I’m not here to debate if Google Plus is dead or a ghost town but I do know that my favorite aspect of Google plus was without question Google hangouts. I remember when this feature went live back the spring of 2012. Having worked in the social business space for awhile, I became big advocate of collaboration and evangelizing the power of video. So Google hangouts were the perfect combination of social network, collaboration, community and videoconferencing. On top of that they allowed you to schedule hangouts, have up to 10 people on video with you, automatically upload the video to YouTube and even embed the video on your landing page or blog.
Early on I’d participate in the weekly Google hangout and Twitter chat called CMGRhangout put on by the @MyCMGR team. I also spent time watching and studying some of the big names on Google+ like Martin Shervington, Mia Voss & Dustin Stout as they built amazing communities around their live video events.
In the fall of 2013 I teamed up with Rachel Miller to launch a new Twitter chat called social selling hour. This allowed us to leverage Google hangouts live and video interview each week’s guest while simultaneously engaging the audience around the #SShour hashtag on Twitter. Eventually we rebrand the show as social business hour #SbizHour which today is the largest weekly video + twitter chat. In the fall of 2014 I teamed up with Daniel Newman to launch a new video Twitter chat called #Cloudtalk. (SBizHour Mondays at 4pm, Cloudtalk Thursday at Noon ET) Both of these communities have witnessed amazing growth including adding IBM as sponsors for both shows & just this month adding SAP as a cloud talk sponsor.
With all of that success, the title of this blog post might surprise you. Not only did I love Google hangouts and host 2 to 3 hangouts a week for 3 years but I also monetized these communities. However, after all of these shows and all of the success there was still only one guarantee with Google hangouts; that something would always not work like it should have or something would break during the show.
Innovate & Engage the Community or Goodbye
With all of the audio issues, the mobile app with limited functionality and the painful bugs that were never addressed since day one, I never once felt like Google plus invested in making the product better or listened to their power users who were using the platform daily.
Fast forward with me to the end of July. While I was live streaming on Periscope about the ‘power of collaboration and looking people in their digital eyeballs,’ one of my good friends Stephen Caggiano commented that I needed to check out a new live streaming site. While still live on Periscope, I went to the blab.im site on my browser and what did I see? But a Brady Bunch style, 4 way video streaming site. After getting over my initial shock that my FOMO (Fear of missing out) skills hadn’t discovered this tool on my own, I hit the ‘join’ button and jumped on Blab while still streaming on Periscope. As I was playing around on that first Blab the CEO Shaan jumped into the comments section and without hesitation introduced himself and asked “Give it to me real, what do you hate about our tool?” Later in that same Blab the community manager Brittany & Blab CTO Furqan jumped on video with me to give me a tour of the features and vision of the product. You could say I was hooked on day 1, not necessarily because of the tool but because I could see that the Blab team understood the importance of community and more importantly took an active role in building community the right way.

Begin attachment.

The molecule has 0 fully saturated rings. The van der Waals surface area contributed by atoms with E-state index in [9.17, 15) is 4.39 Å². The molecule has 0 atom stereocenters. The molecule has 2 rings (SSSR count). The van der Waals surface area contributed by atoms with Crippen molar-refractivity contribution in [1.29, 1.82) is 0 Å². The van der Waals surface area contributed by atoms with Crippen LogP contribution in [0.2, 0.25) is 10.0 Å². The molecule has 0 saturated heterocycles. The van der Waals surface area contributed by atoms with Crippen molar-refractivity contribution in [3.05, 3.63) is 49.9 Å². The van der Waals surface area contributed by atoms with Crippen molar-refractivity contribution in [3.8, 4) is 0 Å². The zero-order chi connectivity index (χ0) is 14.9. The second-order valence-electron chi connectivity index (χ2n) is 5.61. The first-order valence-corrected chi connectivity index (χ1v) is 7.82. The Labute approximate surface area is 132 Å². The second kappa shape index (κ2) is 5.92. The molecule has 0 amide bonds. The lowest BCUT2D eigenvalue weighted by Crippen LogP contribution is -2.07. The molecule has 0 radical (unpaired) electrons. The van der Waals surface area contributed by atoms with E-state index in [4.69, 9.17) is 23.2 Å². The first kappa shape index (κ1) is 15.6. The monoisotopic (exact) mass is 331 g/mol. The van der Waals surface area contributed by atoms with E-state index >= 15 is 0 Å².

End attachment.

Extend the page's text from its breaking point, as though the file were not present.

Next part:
My initial thoughts were “Wow! This is cool!” but is it really just a squared 4 person only version of G+ hangouts? Wow was I wrong!
Blab did what I believe many start-ups and new apps really struggle with; they kept the user interface simple, yet included enough features that would allow it to grow and innovate based on user and community feedback and user cases. Here are some of the features that I like:
- 4 Squares:
- At first I was disappointed that the video was limited to four people but as someone who has hosted 200+ video events anything more than 4 is too much to manage!
- Mobile App:
- Official App released on iTunes App Store this week is built to have all of the same functionality as what you have on the browser including scheduling, hosting and streaming over mobile. The app is first edition so it has some bugs but I can tell you that even while using the beta version they are updating and adding features and fixing bugs daily. Unlike G+ Hangouts, Blab is building this solution from mobile to browser not the other way round.
- Twitter integration
- Bridging communities is extremely important with all live streaming apps and not only does Blab have great Twitter integration for single sign-on, but with the click of the “Tell A Little Bird” button, anyone watching or participating in a Blab can share to Twitter. Not only that but it auto adds each person’s twitter handle who is on video at the time you hit the button. (Periscope owned by twitter doesn’t auto-populate the streamers twitter handle when users share to Twitter in their app).